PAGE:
Even if all humans immediately wanted to do everything they could to avert climate disaster, it would still take time to shut down all carbon emissions. There are still billions of people throughout the world who rely on fossil fuel-powered infrastructure and greenhouse gas-emitting agricultural methods to live. The decarbonizing shift is underway, but nowhere near complete.
Which brings us back to carbon removal. Importantly, it’s not quite the same thing as carbon capture, which usually happens right at a polluting point source. If you had a natural gas-powered electric plant, for example, you could put some sort of carbon trapping mechanism right on the plant itself to collect the emissions before they are released into the atmosphere.
Some environmental activists have criticized this form of carbon trapping as being bad for communities located near these plants. They also claim it is a kind of Band-Aid technology that keeps fossil fuel infrastructure up and operating versus phasing it out completely and replacing it with cleaner forms of energy, like wind and solar. In contrast, carbon removal refers to a natural or engineered process in which greenhouse gases are removed from the air itself, storing it in some hopefully durable form of carbon sink.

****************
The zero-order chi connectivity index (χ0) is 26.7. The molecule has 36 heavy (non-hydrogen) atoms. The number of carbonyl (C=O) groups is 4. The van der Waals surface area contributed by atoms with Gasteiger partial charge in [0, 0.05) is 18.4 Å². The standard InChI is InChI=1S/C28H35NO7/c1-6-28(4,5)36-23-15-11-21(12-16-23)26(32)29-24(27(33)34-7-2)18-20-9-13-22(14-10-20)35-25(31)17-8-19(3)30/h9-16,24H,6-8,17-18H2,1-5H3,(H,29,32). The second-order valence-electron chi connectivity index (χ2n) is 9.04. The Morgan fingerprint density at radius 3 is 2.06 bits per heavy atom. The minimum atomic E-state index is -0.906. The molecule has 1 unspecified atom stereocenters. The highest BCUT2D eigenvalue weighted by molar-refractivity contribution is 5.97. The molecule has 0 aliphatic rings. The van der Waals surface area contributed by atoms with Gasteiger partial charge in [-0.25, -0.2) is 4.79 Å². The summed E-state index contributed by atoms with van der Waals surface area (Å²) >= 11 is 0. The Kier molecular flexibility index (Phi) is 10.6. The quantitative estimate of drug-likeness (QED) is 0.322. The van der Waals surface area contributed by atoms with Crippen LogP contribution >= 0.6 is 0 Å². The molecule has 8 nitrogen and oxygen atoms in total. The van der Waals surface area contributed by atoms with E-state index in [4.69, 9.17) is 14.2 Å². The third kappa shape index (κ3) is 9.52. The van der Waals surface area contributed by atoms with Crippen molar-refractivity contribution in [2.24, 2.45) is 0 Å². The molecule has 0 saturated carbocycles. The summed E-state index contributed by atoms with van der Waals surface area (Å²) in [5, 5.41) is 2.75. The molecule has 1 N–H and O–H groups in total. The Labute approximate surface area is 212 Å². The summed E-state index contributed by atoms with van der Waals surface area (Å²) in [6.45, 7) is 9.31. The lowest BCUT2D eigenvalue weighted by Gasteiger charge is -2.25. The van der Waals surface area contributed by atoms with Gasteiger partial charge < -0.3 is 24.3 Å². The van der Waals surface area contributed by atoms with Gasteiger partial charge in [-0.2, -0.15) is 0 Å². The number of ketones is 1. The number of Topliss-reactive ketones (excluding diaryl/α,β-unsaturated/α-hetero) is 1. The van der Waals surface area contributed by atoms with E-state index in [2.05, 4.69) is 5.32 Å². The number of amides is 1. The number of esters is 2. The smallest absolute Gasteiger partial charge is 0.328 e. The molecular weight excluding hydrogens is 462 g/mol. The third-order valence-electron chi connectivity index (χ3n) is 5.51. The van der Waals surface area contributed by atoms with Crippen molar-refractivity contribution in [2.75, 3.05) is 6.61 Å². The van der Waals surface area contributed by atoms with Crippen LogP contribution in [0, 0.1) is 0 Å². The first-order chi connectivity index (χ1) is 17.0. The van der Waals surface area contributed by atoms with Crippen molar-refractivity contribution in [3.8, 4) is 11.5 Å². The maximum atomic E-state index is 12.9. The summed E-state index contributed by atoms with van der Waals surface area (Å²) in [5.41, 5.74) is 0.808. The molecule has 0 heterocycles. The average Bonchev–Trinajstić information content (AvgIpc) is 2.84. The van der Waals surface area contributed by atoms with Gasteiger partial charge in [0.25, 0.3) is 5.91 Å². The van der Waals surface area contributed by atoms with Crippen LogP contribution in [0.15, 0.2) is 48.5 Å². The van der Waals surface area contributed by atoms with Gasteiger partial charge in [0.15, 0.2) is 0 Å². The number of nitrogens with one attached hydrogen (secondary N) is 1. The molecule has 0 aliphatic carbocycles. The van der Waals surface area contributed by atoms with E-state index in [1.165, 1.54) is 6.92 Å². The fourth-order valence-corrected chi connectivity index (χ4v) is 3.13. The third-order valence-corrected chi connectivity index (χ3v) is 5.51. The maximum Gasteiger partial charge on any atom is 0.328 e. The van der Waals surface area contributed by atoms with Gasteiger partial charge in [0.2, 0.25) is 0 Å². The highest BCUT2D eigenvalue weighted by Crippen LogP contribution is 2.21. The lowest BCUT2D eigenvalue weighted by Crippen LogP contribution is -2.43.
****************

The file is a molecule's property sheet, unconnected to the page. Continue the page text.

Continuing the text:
There are many natural carbon sinks such as forests and the ocean, which uptake about half of the CO2 we pour into the atmosphere. Trees are very good at storing carbon, and there has been a lot of noise over recent years that going all Johnny Appleseed on the planet and planting billions of trees is the golden ticket that will save us all, no larger adjustment required. However, that noise has been generally debunked. For one thing, the fact that a lot of trees are burning down to ashes every year in huge wildfires — made worse, in part, by climate-driven heat waves like the one that recently ravaged the Pacific Northwest — means that all the carbon they’ve been storing over decades or even centuries just gets spewed right back out into the air. Yikes!